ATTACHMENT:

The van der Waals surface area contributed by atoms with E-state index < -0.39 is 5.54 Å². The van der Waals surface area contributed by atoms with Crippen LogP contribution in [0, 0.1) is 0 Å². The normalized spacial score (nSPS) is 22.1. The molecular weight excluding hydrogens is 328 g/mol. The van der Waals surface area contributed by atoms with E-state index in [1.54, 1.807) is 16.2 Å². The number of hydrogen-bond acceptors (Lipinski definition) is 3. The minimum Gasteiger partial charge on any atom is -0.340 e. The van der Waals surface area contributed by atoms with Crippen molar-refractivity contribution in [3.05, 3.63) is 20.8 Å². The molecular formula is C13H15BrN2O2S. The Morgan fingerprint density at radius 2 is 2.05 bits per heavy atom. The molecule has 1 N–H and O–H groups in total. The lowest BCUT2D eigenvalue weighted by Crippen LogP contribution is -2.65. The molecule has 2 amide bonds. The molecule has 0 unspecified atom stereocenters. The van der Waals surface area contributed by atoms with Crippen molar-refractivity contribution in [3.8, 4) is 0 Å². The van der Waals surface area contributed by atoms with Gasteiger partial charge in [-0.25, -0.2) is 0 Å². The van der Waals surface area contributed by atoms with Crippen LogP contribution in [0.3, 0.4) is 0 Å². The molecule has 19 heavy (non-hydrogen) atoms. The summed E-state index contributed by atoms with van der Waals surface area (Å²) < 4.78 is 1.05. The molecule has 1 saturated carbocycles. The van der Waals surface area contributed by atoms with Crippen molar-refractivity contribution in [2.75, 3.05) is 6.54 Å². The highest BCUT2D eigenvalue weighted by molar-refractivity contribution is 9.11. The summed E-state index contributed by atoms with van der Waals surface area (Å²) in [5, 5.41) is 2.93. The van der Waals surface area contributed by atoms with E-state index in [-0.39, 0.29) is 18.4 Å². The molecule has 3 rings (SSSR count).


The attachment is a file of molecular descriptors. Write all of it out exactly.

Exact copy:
The van der Waals surface area contributed by atoms with E-state index < -0.39 is 5.54 Å². The van der Waals surface area contributed by atoms with Crippen LogP contribution in [0, 0.1) is 0 Å². The normalized spacial score (nSPS) is 22.1. The molecular weight excluding hydrogens is 328 g/mol. The van der Waals surface area contributed by atoms with E-state index in [1.54, 1.807) is 16.2 Å². The number of hydrogen-bond acceptors (Lipinski definition) is 3. The minimum Gasteiger partial charge on any atom is -0.340 e. The van der Waals surface area contributed by atoms with Crippen molar-refractivity contribution in [3.05, 3.63) is 20.8 Å². The molecular formula is C13H15BrN2O2S. The Morgan fingerprint density at radius 2 is 2.05 bits per heavy atom. The molecule has 1 N–H and O–H groups in total. The lowest BCUT2D eigenvalue weighted by Crippen LogP contribution is -2.65. The molecule has 2 amide bonds. The molecule has 0 unspecified atom stereocenters. The van der Waals surface area contributed by atoms with Crippen molar-refractivity contribution in [3.8, 4) is 0 Å². The van der Waals surface area contributed by atoms with Gasteiger partial charge in [-0.25, -0.2) is 0 Å². The van der Waals surface area contributed by atoms with Crippen LogP contribution in [0.3, 0.4) is 0 Å². The molecule has 19 heavy (non-hydrogen) atoms. The summed E-state index contributed by atoms with van der Waals surface area (Å²) < 4.78 is 1.05. The molecule has 1 saturated carbocycles. The van der Waals surface area contributed by atoms with Crippen molar-refractivity contribution in [2.75, 3.05) is 6.54 Å². The highest BCUT2D eigenvalue weighted by molar-refractivity contribution is 9.11. The summed E-state index contributed by atoms with van der Waals surface area (Å²) in [5, 5.41) is 2.93. The van der Waals surface area contributed by atoms with E-state index in [-0.39, 0.29) is 18.4 Å². The molecule has 3 rings (SSSR count).